Educational Partnership in One Saskatchewan School: Perceptions of Parents, Teachers and Administrators
Quiring, Suzanne Gabrielle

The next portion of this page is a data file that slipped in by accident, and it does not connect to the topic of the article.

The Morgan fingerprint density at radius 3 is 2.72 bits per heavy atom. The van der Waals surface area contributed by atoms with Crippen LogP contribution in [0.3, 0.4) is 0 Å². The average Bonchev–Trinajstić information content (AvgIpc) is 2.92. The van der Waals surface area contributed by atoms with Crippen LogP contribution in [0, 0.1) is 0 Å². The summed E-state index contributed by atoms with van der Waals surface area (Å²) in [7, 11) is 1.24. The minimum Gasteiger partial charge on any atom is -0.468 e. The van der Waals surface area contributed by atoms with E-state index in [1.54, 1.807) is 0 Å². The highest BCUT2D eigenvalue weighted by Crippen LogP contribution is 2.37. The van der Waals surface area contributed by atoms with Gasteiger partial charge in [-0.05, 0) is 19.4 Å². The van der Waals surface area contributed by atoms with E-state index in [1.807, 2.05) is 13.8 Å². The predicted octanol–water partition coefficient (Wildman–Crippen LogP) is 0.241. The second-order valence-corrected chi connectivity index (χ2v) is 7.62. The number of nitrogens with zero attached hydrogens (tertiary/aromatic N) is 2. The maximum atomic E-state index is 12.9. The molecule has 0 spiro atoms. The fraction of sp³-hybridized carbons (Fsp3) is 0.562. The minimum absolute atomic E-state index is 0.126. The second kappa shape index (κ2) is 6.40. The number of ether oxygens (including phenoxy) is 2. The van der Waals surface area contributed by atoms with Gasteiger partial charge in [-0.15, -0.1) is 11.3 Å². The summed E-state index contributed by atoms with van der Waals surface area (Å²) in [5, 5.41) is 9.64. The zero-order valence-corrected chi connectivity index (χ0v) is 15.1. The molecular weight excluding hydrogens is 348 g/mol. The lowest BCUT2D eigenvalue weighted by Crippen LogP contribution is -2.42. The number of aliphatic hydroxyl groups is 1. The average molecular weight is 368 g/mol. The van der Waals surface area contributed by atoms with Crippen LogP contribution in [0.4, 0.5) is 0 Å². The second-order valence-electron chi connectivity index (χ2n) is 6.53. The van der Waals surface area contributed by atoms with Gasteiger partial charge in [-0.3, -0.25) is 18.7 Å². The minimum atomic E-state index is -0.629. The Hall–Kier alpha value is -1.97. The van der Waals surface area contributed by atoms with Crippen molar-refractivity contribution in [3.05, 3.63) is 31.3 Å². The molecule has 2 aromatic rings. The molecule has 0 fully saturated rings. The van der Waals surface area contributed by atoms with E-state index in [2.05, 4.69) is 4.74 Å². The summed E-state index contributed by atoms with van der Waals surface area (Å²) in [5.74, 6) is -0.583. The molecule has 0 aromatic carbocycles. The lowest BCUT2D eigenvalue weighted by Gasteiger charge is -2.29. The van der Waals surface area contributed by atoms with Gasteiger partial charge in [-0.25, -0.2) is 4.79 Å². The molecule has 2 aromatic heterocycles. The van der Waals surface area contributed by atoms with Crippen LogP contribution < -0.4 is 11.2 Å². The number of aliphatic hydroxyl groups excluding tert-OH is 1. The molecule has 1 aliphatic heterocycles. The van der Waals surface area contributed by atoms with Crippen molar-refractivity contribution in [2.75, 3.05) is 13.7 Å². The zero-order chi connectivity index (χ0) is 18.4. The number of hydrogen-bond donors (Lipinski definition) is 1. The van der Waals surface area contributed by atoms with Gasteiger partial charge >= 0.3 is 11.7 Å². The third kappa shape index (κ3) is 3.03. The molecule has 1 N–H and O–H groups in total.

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This study strives to understand the perceptions parents, and teachers/administrators have about parent involvement in their school and specifically how they view their role as partners in education. This study was designed to describe the perceptions of different parent groups and educators. The parent groups consisted of parents whose children were in a French immersion program and parents whose children were in a regular English program. Teachers, a principal, and one member of senior administration made up the educator group. An assumption essential to this study is that there is a difference in the attitudes that the French immersion parent advisory council, the English parent advisory council and the educators hold towards parent involvement in the school. This study identifies factors that contribute to varied parental involvement in their children's education. This identification serves as a point of departure for educators who wish to understand the degree to which parents become involved in the school and possibly, through collaboration, develop improved parental involvement programs which will be both satisfying to all parties involved and beneficial to the education of the children. The study used qualitative research methods. The researcher conducted individual interviews with all participants to become familiar with the individuals taking part in the study. This provided information about the participants' educational background and their opinion about the importance of education. Focus group interviews provided an opportunity to determine the perceptions that each group of participants held toward parent involvement in the school. As weII, these discussions helped identify differences between groups. This study identified substantial differences in perception about the levels of involvement between the three groups of participants. Some parents wished to advise on management issues but felt they lacked the qualifications to make actual decisions about certain issues. Others felt that decisions on policies, curriculum and staffing should include more active parent consultation. Teachers and administrators felt that it is crucial for parents to be involved in the school, but drew the line at areas where they felt they have specialized training and in which they felt parents perhaps do not have enough knowledge.